|6869127||Temporary replacement window||March, 2005||Dohle||296/146.1|
|6063477||Plastic replacement windows for automobiles||May, 2000||Ames et al.||428/192|
|5692554||Folding sunshield||December, 1997||Huang||160/370.23|
|D370650||Vehicle window shade||June, 1996||Eskandry||D12/191|
|4889754||Temporary window||December, 1989||Vargas||296/95.1|
|3923339||Quick attached transparent armor windows||December, 1975||McDonald||296/95.1|
|3411562||Temporary windshield||November, 1968||Garrett||296/95.1|
This invention is a folding replacement window having a plurality of elongate panels which are joined together along their elongate sides. It is primarily useful as a replacement window for the damaged or destroyed side or rear windows of an automobile.
While efforts have been made henceforth to provide an alternative to the high cost it takes to repair a broken side and/or rear automobile windows, this invention is intended to be very cost effective, for temporary use, stylish and fashionable. The idea was primarily to create something that would look more attractive and natural—than using a plastic trash bag, or like plastic material, or cardboard sections to cover-up a broken car window. To help make that last-minute, self-repair emergency effort solution, in order to cover a broken window to the car's side doors and window frames, less messy and masking tape free, and to make a vehicle less vulnerable to burglary and theft.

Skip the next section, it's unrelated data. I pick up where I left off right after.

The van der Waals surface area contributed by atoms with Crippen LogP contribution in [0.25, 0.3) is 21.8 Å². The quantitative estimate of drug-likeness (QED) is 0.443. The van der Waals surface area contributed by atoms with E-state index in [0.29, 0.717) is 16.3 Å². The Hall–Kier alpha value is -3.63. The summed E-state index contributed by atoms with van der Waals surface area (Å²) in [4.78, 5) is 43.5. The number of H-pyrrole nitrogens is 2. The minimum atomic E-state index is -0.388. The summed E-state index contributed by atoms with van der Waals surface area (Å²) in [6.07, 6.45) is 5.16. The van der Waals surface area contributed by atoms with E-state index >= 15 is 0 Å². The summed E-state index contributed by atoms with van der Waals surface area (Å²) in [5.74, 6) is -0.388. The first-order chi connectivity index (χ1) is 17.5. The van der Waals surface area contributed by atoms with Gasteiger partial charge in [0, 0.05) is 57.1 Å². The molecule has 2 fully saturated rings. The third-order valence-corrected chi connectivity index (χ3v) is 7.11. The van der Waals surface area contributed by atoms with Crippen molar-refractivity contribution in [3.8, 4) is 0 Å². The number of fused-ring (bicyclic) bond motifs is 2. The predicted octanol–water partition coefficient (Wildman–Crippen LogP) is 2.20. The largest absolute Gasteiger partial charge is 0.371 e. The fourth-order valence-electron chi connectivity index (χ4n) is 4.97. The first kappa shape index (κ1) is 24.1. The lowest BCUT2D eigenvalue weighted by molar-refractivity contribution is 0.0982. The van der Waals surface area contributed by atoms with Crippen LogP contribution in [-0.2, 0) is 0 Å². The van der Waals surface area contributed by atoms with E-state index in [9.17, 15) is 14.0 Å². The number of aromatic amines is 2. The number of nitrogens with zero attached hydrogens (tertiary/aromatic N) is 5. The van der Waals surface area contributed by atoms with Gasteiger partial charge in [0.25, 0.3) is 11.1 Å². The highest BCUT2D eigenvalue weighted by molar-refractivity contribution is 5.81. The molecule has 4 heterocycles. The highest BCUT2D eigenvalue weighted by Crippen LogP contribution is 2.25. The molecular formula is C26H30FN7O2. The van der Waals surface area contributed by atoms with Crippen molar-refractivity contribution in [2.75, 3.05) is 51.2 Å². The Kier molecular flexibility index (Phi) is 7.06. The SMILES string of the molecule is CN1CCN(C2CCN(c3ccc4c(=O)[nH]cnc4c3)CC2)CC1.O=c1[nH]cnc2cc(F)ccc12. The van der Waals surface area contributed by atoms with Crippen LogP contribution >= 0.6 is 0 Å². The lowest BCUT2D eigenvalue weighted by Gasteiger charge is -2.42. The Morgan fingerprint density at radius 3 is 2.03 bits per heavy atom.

The related art in this invention includes, basically, the pertinent references cited by the examiner. For example, Eskandry, shows primarily a sunshade that blocks the rays of the sun. Then there is Garrett, who indicates in the prior art that even though it is a temporary windshield-it contains a series of parallel transfer aluminum reinforcing rods to support the plastic sheet that covers the opening of the windshield frame. Then there is Ames, inventor of the plastic replacement windows for automobile, whose apparatus covers the entire door frame around the opening of a broken window. Then there is Vargas, inventor of the temporary window, this material consist of two superimposed layers of flexible transparent polymeric film adapted to cover and extend beyond the opening of the window. Then there is McDonald, whose invention does not serve the same purpose that the cosmetic-plastic window covering for automobile serves.